Leaver James Dyson makes Brexit intervention – ‘I’ve NO REGRETS’
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The vacuum cleaner tycoon is best known for being the UK’s richest man with an estimated fortune of £16.2 billion. But he is also one of the UK’s most successful farmers and has acquired 35,000 acres of land since he bought his first farm less than 20 years ago.
With just months to go until the end of the Brexit transition period, and with less than a month to go until the Prime Minister’ mid-October deadline for a trade deal, the 73-year-old is speaking out.
While he stands by his decision to vote Leave in the 2016 referendum, Mr Dyson said he does not trust the Government to match EU farming subsidies for long.
But he said the challenges which lie ahead may be a unique opportunity for Britain’s farming industry to up its game.
He told The Times: “British farmers will have to be a lot more efficient to survive.
“But maybe this is an opportunity to get more effective and become the best farmers in Europe.
“If we can produce excellent food to a high standard, I think people will increasingly want to go out of their way and buy it.
“But we need to convince them to start buying in a different way – from markets, food boxes and direct from British farmers.”
Touching on a post-Brexit trade deal between London and Washington, he said the Government must be careful to protect the UK’s high food standards.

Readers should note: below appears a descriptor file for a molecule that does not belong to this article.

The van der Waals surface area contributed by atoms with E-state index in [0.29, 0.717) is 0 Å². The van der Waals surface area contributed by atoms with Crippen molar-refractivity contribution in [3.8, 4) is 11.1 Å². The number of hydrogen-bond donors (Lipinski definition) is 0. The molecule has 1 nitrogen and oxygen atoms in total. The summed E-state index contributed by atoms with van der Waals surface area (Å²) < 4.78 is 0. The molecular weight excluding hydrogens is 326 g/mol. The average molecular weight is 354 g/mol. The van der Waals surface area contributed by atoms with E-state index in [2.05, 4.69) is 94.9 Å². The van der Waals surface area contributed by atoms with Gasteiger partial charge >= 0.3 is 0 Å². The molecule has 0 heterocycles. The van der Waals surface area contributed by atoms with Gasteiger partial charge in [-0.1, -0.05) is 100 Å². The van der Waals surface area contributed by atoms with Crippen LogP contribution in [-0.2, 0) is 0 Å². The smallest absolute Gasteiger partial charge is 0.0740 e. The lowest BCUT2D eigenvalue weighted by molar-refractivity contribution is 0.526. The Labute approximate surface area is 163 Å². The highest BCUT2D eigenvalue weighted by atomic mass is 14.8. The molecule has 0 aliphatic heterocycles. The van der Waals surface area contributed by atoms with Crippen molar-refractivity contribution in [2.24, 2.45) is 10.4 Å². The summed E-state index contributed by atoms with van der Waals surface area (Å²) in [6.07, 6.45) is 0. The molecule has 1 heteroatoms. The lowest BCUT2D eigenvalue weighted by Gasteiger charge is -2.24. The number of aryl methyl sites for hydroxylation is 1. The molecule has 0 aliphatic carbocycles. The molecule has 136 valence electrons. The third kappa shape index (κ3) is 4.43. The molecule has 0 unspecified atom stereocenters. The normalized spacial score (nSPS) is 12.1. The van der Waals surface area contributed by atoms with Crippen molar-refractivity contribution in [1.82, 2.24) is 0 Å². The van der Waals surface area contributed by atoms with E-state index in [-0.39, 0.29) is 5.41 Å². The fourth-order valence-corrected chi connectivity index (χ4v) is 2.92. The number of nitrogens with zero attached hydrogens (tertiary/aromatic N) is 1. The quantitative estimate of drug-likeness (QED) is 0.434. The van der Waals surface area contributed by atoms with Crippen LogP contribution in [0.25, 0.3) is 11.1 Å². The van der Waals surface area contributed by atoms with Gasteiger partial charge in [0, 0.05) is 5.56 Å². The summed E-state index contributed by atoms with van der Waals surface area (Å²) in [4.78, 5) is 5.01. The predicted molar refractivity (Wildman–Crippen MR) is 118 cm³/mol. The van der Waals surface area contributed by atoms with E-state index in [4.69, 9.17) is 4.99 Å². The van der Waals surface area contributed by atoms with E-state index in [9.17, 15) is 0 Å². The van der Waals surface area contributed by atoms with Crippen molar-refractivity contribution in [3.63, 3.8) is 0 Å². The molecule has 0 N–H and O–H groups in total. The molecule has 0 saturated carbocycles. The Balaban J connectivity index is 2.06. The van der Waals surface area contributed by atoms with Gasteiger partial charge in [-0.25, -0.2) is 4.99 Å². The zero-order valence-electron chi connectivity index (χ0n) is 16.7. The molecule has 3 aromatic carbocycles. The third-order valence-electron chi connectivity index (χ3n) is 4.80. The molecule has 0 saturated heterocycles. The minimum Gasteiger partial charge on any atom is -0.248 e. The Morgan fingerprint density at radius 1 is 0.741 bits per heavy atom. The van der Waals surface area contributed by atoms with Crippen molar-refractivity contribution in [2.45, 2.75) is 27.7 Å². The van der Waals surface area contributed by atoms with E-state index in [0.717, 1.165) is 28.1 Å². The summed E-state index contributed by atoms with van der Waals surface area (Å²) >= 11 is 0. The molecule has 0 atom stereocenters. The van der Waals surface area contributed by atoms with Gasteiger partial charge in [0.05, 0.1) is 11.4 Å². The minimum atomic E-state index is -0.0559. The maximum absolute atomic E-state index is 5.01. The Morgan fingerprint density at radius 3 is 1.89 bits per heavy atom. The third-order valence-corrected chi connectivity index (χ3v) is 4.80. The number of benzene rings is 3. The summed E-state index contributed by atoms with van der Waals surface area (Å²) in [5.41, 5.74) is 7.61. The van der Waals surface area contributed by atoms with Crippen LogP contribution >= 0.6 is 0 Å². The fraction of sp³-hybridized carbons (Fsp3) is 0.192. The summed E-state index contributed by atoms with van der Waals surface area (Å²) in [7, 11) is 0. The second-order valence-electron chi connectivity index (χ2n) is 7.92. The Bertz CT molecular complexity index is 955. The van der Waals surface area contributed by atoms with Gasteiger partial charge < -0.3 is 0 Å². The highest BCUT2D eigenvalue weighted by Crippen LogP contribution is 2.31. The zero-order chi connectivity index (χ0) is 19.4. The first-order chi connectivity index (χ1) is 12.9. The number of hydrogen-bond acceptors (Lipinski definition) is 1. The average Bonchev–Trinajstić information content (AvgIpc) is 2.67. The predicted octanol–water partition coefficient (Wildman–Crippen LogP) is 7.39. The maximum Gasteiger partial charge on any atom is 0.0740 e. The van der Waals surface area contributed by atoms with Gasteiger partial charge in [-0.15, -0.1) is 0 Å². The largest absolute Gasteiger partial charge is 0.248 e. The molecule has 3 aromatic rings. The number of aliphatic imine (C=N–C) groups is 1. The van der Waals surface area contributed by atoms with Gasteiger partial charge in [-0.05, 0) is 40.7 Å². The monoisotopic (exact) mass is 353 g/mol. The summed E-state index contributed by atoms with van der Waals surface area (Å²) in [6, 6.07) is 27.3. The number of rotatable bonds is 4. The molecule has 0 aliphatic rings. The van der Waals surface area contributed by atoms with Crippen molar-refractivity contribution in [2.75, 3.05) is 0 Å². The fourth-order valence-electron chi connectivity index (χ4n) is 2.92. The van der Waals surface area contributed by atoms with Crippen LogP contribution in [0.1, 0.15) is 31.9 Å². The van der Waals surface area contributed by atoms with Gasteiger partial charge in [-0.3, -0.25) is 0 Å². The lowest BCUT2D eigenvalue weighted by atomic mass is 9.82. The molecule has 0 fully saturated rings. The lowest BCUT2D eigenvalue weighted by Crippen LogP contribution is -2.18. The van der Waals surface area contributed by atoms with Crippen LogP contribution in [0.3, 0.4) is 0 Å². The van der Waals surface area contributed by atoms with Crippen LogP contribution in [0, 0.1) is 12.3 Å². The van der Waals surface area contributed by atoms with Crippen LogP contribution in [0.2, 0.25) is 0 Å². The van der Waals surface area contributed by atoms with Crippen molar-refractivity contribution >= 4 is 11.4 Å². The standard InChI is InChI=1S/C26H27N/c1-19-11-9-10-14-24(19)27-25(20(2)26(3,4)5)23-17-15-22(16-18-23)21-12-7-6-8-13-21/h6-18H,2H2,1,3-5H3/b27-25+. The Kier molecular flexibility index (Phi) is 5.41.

He added: “I’m not against chlorinated chicken from America – we swim in it – but I think British farmers can offer a better product.”
The entrepreneur and founder of the eponymous Dyson group is the latest person to voice concerns over the possibility of chlorine-washed chicken flooding the UK market under a trade deal with the Americans.
Critics have also warned hormone-injected beef, GM foods and potentially unsafe baby food could be imported from the States.
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A series of leading British supermarkets have weighed into the debate by saying they will not sell chlorinate chicken or beef products from animals treated with hormones.
Mr Dyson’s concerns for the farming industry come after Scotland announced plans to continue an EU scheme after December 31.
The SNP led Scottish administration said the bloc’s Common Agricultural Policy (CAP) will be carried over.
Holyrood has said farmers would continue to benefit from the £130 million Greening scheme in the future.
Rural communities are boosted by extra payments given to farmers for complying with certain regulations.
But farmers across England are braced for a gap in subsidies.
For the average English farmer, 61 percent of profit comes from subsidies, research by Defra has suggested.
Commentators have long warned farmers must be given financial support to maintain high production and meet the current animal welfare standards.
If farmers are not given any help from the Government, prices for shoppers will skyrocket, campaigners say.
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